1 year of JPCH: Bringing babies into the world with an innovative care model
October 1, 2020
The Mosaic Maternal Care Centre on the third floor of Jim Pattison Children’s Hospital (JPCH) cares for pregnant women, moms-to-be and families through all stages of maternal care.
The Centre also features an innovative model of care known as Single Room Maternal Care, where moms-to-be labour, deliver and stay with their new baby and supportive partner all in the same private room until they are ready to leave the hospital.
There were 4,109 babies born at JPCH from Sept, 29, 2019 to June 30, 2020 – one of them being baby Sullivan.
On April 29, Saskatoon parents Jana and Cleve welcomed their second child Sullivan, but it would be their first time experiencing the Single Room Maternal Care model.
Exactly two weeks before her due date, Jana woke up in the middle of the night after her water broke. Her and Cleve headed to Jim Pattison Children’s Hospital shortly after and were placed in a private room in the Fetal Assessment Unit. Labour was still in the very early stages and contractions were sporadic, so Jana laboured back at home until contractions were more frequent. Later that same day, they returned to JPCH and Jana was placed in one of the 65 private patient rooms within the Maternal Care Centre.
Nearly four hours later, baby Sullivan made his entrance into the world as a healthy and happy baby. Jana said having their own private room the entire time made a significant improvement in her stress and worry, and it was even more appreciated during the pandemic.
“We were able to get settled and feel more comfortable, knowing that we wouldn’t be moving to a different room again. We were assigned a nurse, who stayed with us the whole time through labour and delivery. She monitored me regularly to ensure everything was going smoothly. We felt very well taken care of and supported,” Jana explained.
Jana also noted the incredible difference of having a dedicated place for Cleve to sleep, as each private room is outfitted with a pull out couch for a partner to sleep.
“It made such a difference being able to stay in the same room following delivery. I felt like I got so much more time to cuddle and get to know our new baby. It was such a calm and relaxing experience once he arrived. There was no need to get up right away and shower, or feel like we were being pushed out of the room. I was able soak in every single moment with our new baby boy,” explained Jana, who previously spent six years with Jim Pattison Children’s Hospital Foundation fundraising to help make the new hospital a reality.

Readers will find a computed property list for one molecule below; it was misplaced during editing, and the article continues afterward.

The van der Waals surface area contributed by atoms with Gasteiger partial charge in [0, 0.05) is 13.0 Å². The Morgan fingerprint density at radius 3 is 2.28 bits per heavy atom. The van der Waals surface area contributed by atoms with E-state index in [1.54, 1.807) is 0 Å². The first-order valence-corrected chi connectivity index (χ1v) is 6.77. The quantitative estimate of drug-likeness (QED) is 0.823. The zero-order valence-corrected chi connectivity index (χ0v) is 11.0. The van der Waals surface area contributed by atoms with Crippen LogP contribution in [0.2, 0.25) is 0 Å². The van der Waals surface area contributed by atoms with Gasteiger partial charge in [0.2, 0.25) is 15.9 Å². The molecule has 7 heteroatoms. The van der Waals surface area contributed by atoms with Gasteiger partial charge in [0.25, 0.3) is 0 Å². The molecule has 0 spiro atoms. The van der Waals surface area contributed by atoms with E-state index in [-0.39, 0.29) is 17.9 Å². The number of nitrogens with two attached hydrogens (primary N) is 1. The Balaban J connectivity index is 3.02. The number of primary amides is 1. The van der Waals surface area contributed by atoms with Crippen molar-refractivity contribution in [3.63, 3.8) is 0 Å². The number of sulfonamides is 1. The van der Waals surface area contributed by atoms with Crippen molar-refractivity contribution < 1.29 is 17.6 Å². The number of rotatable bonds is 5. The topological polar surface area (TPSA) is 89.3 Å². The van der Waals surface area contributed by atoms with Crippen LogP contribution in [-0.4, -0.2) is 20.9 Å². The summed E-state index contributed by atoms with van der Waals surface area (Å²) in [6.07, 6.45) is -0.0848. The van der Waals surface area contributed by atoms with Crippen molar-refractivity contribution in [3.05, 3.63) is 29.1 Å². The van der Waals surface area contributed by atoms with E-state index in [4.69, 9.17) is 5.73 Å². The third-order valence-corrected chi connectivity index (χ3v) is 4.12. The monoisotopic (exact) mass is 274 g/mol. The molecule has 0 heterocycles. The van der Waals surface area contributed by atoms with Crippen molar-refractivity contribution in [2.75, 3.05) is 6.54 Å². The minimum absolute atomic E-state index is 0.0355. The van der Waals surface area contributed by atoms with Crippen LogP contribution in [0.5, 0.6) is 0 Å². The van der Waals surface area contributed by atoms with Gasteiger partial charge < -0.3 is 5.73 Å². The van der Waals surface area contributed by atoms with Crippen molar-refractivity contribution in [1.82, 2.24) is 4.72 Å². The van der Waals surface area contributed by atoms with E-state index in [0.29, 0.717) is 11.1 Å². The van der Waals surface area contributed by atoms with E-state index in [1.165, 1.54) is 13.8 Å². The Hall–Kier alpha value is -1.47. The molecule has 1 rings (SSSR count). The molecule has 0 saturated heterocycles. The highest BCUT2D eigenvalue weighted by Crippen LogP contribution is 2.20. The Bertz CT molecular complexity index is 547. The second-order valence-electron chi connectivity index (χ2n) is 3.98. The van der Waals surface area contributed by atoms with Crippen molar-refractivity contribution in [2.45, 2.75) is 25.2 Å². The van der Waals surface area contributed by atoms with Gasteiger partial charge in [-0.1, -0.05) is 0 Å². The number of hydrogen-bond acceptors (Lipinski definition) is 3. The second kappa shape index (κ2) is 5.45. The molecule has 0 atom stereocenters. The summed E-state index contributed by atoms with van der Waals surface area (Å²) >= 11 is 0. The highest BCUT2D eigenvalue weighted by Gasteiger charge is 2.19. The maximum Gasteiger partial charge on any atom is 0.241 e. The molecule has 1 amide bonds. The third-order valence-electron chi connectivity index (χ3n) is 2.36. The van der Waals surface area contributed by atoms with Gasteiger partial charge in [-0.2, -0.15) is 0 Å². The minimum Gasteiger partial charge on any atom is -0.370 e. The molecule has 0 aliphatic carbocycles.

Today, the family of four is doing great, as Sullivan recently turned five months old.
“We are very grateful that we had the opportunity to have access to JPCH for our son’s delivery and care afterwards. It truly is a state-of-the-art facility, allowing Saskatchewan kids access to the best health care possible. I truly hope that we do not need to use the hospital again, but it is reassuring to know that it is there should we or any other Saskatchewan family ever need it,” said Jana.
The Mosaic Maternal Care Centre is approximately the size of two football fields and has space to care for more than 6,000 pregnant women each year. There are three dedicated maternal operating rooms, which can accommodate twin and triplet deliveries.
The Centre also offers a variety of outpatient services to maternal patients, including consultations and clinics around cesarean sections, anesthesia in C-sections and diabetes in pregnancy. There is also an Assessment Unit for assessing pregnant and labouring women and a Maternal-Fetal Medicine Unit for pregnant patients at risk due to a condition with themselves or the baby.
“Childbirth is a life changing, monumental event that has a powerful impact on women and their families. Moving into Jim Pattison Children’s Hospital with Single Room Maternal Care has allowed our care team to provide care to all women in private rooms where they stay throughout their entire labor and birth experience. Having a private room where the patient doesn’t have to be moved and has the medical and nursing care come to them allows a family-centered approach to take precedent,” said Darcie Sparks, Clinical Manager of Maternal Services at JPCH.
With a rapidly growing Indigenous population in Saskatchewan, the Maternal Care Centre also offers mothers the support of an Indigenous Birth Support Worker, who have the knowledge in the history of Indigenous people and their birth practices.
“I hear from the patient that they feel welcomed, supported and not alone. With having an Indigenous Birth Worker who is accessible and has shared experiences and cultural knowledge is comforting and empowering for these women and all women of Saskatchewan,” said Raegan Stanley-Nippi, an Indigenous Birth Support Worker at JPCH.
A recent grant from Jim Pattison Children’s Hospital Foundation now provides Indigenous birth support supplies for moss bags, belly button pouches, tobacco pouches, and tobacco smudging.
Click here to donate towards enhanced maternal needs right here in Saskatchewan.